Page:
Jordan King Hopeful on Democracy Plan
U.S. Goals Face Less Resistance, He Says
By Glenn Kessler
Washington Post Staff Writer
Thursday, June 17, 2004; Page A22
Jordan's King Abdullah said yesterday that the Bush administration's push to promote democracy in the Middle East initially "frightened people" in the region, but now has unleashed a process that will be difficult to stop.
"The thing is, this is open debate that wasn't there three or four months ago," Abdullah said in an interview. "Once you open that door, it is very hard to shut it. So countries that are resistant to it are now having to look at the issues of reform."
Abdullah, who met Tuesday with President Bush at the White House to discuss the democracy initiative, Iraq and the Israeli-Palestinian conflict, also raised the prospect that Iraqi elections, which the Bush administration says should take place no later than January, may need to be delayed because of a lack of security.
Elections in January will depend on "how well this government settles in and how does Iraqi society settle in" and whether the atmosphere "would be relaxed enough to have elections," Abdullah said. "We want elections to be sooner. But on the practical level . . . the situation on the ground may be so that it may need to be delayed."
Abdullah's upbeat assessment of the administration's democracy initiative came one week after that initiative was embraced somewhat reluctantly by other nations that attended the Group of Eight summit on Sea Island, Ga. With the administration's continued occupation of Iraq and its strong backing of Israeli Prime Minister Ariel Sharon, the initiative was originally greeted with disdain after a version was leaked before the administration had consulted broadly with Arab governments.
But Abdullah and Jordanian Foreign Minister Marwan Muasher said the Bush administration changed its approach in response to the backlash, and Arab nations came up with their own reform blueprint in response to the U.S. push.
"It's a much better atmosphere than a few months ago," Muasher said. "We came up with our own initiative. The U.S., frankly, changed its own views as to the ownership of the process. It is no longer viewed as an American-imposed agenda."
Abdullah, who attended a lunch at the G-8 summit with leaders from several other Muslim countries, said Bush helped raise the comfort level with his tone when he discussed the democracy plan.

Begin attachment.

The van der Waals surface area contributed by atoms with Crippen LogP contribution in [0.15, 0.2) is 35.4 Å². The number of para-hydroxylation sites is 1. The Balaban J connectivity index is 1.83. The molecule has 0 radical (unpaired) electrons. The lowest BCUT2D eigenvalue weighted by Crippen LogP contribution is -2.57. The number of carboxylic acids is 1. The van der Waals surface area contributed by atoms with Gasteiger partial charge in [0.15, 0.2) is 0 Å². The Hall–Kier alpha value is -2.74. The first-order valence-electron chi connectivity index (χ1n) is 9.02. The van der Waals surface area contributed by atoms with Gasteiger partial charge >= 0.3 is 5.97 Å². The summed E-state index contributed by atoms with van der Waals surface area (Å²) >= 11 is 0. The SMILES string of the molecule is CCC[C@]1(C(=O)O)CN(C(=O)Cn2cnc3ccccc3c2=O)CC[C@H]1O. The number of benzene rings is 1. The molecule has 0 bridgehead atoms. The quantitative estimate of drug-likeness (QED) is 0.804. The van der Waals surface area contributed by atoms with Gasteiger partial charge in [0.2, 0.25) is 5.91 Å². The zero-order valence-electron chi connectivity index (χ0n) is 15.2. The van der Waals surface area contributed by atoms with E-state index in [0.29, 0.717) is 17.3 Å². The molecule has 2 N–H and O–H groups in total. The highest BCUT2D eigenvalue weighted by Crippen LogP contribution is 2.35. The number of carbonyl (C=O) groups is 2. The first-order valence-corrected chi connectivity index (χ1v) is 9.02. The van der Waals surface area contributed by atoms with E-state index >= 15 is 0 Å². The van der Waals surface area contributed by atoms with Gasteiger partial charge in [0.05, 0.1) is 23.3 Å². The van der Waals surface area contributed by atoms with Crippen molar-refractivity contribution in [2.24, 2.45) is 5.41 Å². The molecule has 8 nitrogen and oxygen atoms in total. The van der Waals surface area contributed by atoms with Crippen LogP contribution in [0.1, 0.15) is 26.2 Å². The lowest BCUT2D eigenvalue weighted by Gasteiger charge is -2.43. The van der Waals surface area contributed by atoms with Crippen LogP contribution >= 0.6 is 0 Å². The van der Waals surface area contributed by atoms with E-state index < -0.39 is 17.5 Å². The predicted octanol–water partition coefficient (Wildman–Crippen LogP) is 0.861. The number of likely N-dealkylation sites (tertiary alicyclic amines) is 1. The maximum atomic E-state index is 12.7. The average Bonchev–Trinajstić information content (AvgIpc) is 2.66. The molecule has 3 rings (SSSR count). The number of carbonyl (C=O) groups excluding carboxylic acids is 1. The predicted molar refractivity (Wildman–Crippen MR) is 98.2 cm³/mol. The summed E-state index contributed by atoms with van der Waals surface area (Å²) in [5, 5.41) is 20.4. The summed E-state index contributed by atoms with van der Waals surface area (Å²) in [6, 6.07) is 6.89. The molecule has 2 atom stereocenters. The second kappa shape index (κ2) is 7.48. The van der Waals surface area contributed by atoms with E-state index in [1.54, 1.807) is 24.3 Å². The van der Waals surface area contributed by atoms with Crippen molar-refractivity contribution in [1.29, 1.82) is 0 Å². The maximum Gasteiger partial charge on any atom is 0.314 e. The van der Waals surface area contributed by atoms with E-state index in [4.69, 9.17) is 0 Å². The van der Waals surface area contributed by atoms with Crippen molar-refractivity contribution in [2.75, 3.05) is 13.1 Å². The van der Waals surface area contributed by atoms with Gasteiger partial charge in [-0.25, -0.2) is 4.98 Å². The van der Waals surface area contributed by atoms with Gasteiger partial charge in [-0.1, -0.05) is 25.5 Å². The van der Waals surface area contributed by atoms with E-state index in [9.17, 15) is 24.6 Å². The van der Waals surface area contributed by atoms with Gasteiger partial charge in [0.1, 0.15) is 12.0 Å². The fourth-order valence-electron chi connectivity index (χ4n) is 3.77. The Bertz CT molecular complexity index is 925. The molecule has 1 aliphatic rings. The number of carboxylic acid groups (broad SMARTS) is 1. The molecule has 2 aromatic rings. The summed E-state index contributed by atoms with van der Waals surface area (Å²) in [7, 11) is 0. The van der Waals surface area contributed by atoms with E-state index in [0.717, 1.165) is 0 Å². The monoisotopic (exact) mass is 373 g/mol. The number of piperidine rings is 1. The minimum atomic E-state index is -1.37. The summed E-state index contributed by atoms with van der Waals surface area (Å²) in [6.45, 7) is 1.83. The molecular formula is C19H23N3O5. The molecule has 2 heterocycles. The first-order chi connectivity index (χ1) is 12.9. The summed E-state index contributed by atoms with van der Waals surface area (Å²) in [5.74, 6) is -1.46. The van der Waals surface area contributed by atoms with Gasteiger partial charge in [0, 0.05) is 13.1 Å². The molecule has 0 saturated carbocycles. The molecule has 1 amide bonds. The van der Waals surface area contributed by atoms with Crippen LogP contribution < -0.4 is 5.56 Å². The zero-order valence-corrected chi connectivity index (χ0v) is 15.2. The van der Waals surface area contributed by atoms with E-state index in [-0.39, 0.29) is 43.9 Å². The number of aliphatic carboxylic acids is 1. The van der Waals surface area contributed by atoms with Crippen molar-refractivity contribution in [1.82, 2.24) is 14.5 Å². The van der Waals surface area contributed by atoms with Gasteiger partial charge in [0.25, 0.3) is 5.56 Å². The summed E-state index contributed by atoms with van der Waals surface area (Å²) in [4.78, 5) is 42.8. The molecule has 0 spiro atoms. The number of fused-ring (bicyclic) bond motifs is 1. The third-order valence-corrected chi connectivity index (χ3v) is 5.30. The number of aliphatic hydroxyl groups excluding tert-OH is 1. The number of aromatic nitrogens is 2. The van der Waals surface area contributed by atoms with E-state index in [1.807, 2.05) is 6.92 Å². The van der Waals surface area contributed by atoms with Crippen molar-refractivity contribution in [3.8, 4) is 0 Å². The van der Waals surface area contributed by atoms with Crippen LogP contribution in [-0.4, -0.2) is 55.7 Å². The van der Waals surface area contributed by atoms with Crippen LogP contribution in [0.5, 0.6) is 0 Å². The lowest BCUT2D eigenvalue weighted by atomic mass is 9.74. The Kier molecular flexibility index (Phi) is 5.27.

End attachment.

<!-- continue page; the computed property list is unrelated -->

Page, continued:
"My impression from the Arab participants is that they were reassured and felt comfortable," Abdullah said. "I think some of them were nervous coming into it what exactly he meant."
He said: "The president gave a little leeway, saying we understand it [democracy] has to be homegrown, we understand that each country has its own set of issues, we believe that you need to address these issues, but on a case-by-case basis. . . . Everybody came away feeling very happy."
Although leaders from such high-profile countries as Egypt and Saudi Arabia refused to attend the summit, "the message that will go back to other countries which were not represented will be positive," Abdullah said. "You have started a process you can't turn back."
Regarding the Middle East peace process, Abdullah said that he is becoming more comfortable with Sharon's plan to withdraw from Gaza and that the Jordanian government is prepared to help the Palestinians re-train their security services. Bush's initial embrace of Sharon's plan -- which included an exchange of letters that appeared to eliminate some bargaining positions held by the Palestinians -- "just confused the issue," Abdullah said. "We didn't know if the 'road map' [peace plan] was alive, if the two-state solution was still survivable."
But, he said, the U.S. and Israeli governments need to confirm that the Sharon plan will involve a complete withdrawal from Gaza and that it will allow the peace process to begin again.
© 2004 The Washington Post Company